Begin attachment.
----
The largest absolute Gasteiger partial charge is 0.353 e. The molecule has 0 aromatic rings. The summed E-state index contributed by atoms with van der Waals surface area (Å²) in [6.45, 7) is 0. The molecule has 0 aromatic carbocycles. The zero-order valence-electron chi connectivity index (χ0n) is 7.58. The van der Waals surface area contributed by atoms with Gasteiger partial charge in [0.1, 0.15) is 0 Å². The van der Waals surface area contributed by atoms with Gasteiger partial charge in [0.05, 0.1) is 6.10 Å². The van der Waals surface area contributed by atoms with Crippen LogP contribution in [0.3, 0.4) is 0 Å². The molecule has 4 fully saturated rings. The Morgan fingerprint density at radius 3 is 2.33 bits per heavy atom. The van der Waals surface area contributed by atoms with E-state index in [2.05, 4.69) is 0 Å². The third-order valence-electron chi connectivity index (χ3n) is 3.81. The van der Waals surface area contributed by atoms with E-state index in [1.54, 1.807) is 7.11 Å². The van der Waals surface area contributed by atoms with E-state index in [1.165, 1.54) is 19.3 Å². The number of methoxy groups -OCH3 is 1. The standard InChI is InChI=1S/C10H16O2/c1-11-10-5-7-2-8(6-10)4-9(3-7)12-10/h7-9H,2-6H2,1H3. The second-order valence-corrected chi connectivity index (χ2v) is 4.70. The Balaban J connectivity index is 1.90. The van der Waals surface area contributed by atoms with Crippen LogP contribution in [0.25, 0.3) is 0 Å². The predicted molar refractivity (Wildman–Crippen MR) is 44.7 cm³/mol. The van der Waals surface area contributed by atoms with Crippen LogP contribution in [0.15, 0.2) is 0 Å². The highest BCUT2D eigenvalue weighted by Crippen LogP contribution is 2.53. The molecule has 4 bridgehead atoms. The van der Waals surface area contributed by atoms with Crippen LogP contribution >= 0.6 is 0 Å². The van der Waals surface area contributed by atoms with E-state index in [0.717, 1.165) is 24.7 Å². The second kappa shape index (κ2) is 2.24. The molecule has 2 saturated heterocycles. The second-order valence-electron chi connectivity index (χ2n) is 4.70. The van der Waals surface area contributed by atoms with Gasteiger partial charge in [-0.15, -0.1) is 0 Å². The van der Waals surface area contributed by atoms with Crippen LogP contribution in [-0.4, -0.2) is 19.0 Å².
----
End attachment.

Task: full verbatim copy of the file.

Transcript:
The largest absolute Gasteiger partial charge is 0.353 e. The molecule has 0 aromatic rings. The summed E-state index contributed by atoms with van der Waals surface area (Å²) in [6.45, 7) is 0. The molecule has 0 aromatic carbocycles. The zero-order valence-electron chi connectivity index (χ0n) is 7.58. The van der Waals surface area contributed by atoms with Gasteiger partial charge in [0.1, 0.15) is 0 Å². The van der Waals surface area contributed by atoms with Gasteiger partial charge in [0.05, 0.1) is 6.10 Å². The van der Waals surface area contributed by atoms with Crippen LogP contribution in [0.3, 0.4) is 0 Å². The molecule has 4 fully saturated rings. The Morgan fingerprint density at radius 3 is 2.33 bits per heavy atom. The van der Waals surface area contributed by atoms with E-state index in [2.05, 4.69) is 0 Å². The third-order valence-electron chi connectivity index (χ3n) is 3.81. The van der Waals surface area contributed by atoms with E-state index in [1.54, 1.807) is 7.11 Å². The van der Waals surface area contributed by atoms with E-state index in [1.165, 1.54) is 19.3 Å². The number of methoxy groups -OCH3 is 1. The standard InChI is InChI=1S/C10H16O2/c1-11-10-5-7-2-8(6-10)4-9(3-7)12-10/h7-9H,2-6H2,1H3. The second-order valence-corrected chi connectivity index (χ2v) is 4.70. The Balaban J connectivity index is 1.90. The van der Waals surface area contributed by atoms with Crippen LogP contribution in [0.25, 0.3) is 0 Å². The predicted molar refractivity (Wildman–Crippen MR) is 44.7 cm³/mol. The van der Waals surface area contributed by atoms with Crippen LogP contribution in [0.15, 0.2) is 0 Å². The highest BCUT2D eigenvalue weighted by Crippen LogP contribution is 2.53. The molecule has 4 bridgehead atoms. The van der Waals surface area contributed by atoms with Crippen LogP contribution >= 0.6 is 0 Å². The van der Waals surface area contributed by atoms with E-state index in [0.717, 1.165) is 24.7 Å². The second kappa shape index (κ2) is 2.24. The molecule has 2 saturated heterocycles. The second-order valence-electron chi connectivity index (χ2n) is 4.70. The van der Waals surface area contributed by atoms with Gasteiger partial charge in [-0.15, -0.1) is 0 Å². The van der Waals surface area contributed by atoms with Crippen LogP contribution in [-0.4, -0.2) is 19.0 Å².